3. Test 1: Preindustrial Budget
 S1 can well explain the preindustrial methane level of 710 ppb reported by Etheridge et al.  (and adjusted to the NOAA04 scale). However, the corresponding δ13C-CH4 level of −50‰ cannot be reconciled with the −47‰ measured in air retrieved from Antarctic ice, unless large variations in preindustrial biomass burning emissions are assumed as hypothesized by Ferretti et al. . S2 overestimates the preindustrial methane level by ∼150 ppb, but accurately reproduces medieval δ13C-CH4. Higher OH levels in preindustrial times would improve the preindustrial level of S2 without affecting δ13C-CH4. However, to bring S2 in agreement with the preindustrial methane level requires that preindustrial OH was 30% higher than today, instead of 7.5% of Houweling et al. [2000a], which seems difficult to justify. These results suggest that S2 overestimates natural sources, although no experimental evidence of preindustrial OH exists to draw firm conclusions. To account for this problem, S3 is introduced with a ratio of natural and anthropogenic emissions that reproduces preindustrial and present–day CH4 and δ13C-CH4 for a 7.5% change in OH. It implies that a 50 Tg CH4 yr−1 (or 15%) increase of the EDGAR FT2000 anthropogenic emissions is needed to reproduce the CH4 increase since preindustrial times under our best guess scenario of OH. These emissions are allocated such that a reasonable compromise is obtained between the anthropogenic sources of S1 and S2. Vegetation emissions are reduced from 125 Tg CH4 yr−1 in S2 to 85 Tg CH4 yr−1 in S3.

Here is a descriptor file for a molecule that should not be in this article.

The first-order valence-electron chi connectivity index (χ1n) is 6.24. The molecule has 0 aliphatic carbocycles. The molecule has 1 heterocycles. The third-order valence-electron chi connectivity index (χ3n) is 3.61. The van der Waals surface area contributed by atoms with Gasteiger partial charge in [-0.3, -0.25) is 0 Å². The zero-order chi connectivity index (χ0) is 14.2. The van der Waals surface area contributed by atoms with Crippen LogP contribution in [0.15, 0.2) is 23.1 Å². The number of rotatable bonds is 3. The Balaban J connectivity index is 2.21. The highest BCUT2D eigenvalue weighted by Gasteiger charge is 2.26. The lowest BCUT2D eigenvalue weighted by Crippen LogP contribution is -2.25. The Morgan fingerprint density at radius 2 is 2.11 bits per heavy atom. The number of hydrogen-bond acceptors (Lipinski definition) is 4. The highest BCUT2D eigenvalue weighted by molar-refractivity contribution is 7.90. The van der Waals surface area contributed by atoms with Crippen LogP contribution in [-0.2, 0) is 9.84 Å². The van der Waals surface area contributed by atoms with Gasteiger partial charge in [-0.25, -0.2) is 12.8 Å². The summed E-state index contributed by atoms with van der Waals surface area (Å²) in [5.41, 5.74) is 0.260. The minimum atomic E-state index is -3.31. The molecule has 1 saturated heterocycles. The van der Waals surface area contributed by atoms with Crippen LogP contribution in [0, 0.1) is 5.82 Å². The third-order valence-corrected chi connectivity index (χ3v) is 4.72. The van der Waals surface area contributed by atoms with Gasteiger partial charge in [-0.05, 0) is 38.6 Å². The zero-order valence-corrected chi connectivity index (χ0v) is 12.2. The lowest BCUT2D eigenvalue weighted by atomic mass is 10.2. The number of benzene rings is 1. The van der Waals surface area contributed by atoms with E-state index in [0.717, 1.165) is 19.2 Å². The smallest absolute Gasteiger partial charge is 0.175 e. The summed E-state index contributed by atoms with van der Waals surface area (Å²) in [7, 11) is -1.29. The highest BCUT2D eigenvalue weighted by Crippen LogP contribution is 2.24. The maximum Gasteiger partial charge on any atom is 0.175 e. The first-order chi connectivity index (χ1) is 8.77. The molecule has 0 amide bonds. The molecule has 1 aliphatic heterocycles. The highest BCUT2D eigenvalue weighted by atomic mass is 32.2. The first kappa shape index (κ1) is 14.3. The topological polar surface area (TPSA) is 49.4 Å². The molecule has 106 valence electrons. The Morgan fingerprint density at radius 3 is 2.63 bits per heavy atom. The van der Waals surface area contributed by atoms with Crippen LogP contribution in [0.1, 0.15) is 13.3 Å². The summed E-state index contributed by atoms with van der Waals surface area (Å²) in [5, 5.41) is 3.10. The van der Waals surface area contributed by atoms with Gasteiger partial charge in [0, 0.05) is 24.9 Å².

4. Test 2: Flask Measurements
 We analyzed observed and model simulated latitudinal distributions and seasonal cycles of CH4. TM3 simulations were carried out for each source scenario for the period 2001–2004, initialized with a realistic CH4 and δ13C-CH4 global mean and north-south difference. The results are compared with flask measurements that were averaged over the period 1999–2004. Generally, the agreement between model and measurements is quite satisfactory with the model reproducing much of the observed large scale variability. The differences between the scenarios remain surprisingly small despite the sizeable differences in source partitioning (see the auxiliary material for typical examples). The most notable disagreement is found at the higher latitudes of the Northern Hemisphere, where the model simulations underpredict the summer minimum by about 20 ppb. This points to overestimated seasonal variation of the combined emission from wetlands and vegetation, which opposes the predominant seasonal variation caused by OH. Furthermore, the model tends to slightly overpredict the latitudinal gradient (20 ppb for S1), which improves with increasing vegetation emissions (7 ppb for S2).